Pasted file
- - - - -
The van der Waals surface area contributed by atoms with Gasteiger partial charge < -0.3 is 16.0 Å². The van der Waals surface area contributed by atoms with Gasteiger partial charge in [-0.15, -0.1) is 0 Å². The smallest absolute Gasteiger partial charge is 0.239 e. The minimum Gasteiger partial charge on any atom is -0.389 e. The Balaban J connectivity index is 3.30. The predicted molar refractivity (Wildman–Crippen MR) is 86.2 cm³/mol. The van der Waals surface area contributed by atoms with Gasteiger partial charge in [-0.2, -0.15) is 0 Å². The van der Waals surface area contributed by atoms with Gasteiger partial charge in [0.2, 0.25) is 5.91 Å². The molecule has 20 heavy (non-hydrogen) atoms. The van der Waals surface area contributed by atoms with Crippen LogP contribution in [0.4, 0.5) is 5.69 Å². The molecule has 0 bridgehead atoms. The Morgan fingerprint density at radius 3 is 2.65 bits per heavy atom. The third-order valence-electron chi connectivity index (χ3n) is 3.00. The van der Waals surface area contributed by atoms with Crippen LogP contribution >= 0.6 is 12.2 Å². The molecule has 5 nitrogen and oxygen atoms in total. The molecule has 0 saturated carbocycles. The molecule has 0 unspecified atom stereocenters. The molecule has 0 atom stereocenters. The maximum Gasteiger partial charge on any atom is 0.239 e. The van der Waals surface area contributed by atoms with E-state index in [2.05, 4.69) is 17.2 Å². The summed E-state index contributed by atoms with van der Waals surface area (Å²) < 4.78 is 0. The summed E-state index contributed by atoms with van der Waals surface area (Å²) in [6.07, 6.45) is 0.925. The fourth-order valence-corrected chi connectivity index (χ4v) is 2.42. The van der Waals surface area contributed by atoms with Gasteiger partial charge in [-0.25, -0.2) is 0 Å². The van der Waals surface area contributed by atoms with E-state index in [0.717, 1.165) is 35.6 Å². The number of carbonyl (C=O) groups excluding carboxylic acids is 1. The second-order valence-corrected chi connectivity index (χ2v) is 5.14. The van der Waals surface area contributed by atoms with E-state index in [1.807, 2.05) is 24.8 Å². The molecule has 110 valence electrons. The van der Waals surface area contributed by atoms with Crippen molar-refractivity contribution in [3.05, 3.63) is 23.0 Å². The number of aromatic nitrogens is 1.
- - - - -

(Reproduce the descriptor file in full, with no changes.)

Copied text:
The van der Waals surface area contributed by atoms with Gasteiger partial charge < -0.3 is 16.0 Å². The van der Waals surface area contributed by atoms with Gasteiger partial charge in [-0.15, -0.1) is 0 Å². The smallest absolute Gasteiger partial charge is 0.239 e. The minimum Gasteiger partial charge on any atom is -0.389 e. The Balaban J connectivity index is 3.30. The predicted molar refractivity (Wildman–Crippen MR) is 86.2 cm³/mol. The van der Waals surface area contributed by atoms with Gasteiger partial charge in [-0.2, -0.15) is 0 Å². The van der Waals surface area contributed by atoms with Gasteiger partial charge in [0.2, 0.25) is 5.91 Å². The molecule has 20 heavy (non-hydrogen) atoms. The van der Waals surface area contributed by atoms with Crippen LogP contribution in [0.4, 0.5) is 5.69 Å². The molecule has 0 bridgehead atoms. The Morgan fingerprint density at radius 3 is 2.65 bits per heavy atom. The third-order valence-electron chi connectivity index (χ3n) is 3.00. The van der Waals surface area contributed by atoms with Crippen LogP contribution >= 0.6 is 12.2 Å². The molecule has 5 nitrogen and oxygen atoms in total. The molecule has 0 saturated carbocycles. The molecule has 0 unspecified atom stereocenters. The molecule has 0 atom stereocenters. The maximum Gasteiger partial charge on any atom is 0.239 e. The van der Waals surface area contributed by atoms with E-state index in [2.05, 4.69) is 17.2 Å². The summed E-state index contributed by atoms with van der Waals surface area (Å²) < 4.78 is 0. The summed E-state index contributed by atoms with van der Waals surface area (Å²) in [6.07, 6.45) is 0.925. The fourth-order valence-corrected chi connectivity index (χ4v) is 2.42. The van der Waals surface area contributed by atoms with Gasteiger partial charge in [-0.25, -0.2) is 0 Å². The van der Waals surface area contributed by atoms with E-state index in [0.717, 1.165) is 35.6 Å². The number of carbonyl (C=O) groups excluding carboxylic acids is 1. The second-order valence-corrected chi connectivity index (χ2v) is 5.14. The van der Waals surface area contributed by atoms with E-state index in [1.807, 2.05) is 24.8 Å². The molecule has 110 valence electrons. The van der Waals surface area contributed by atoms with Crippen molar-refractivity contribution in [3.05, 3.63) is 23.0 Å². The number of aromatic nitrogens is 1.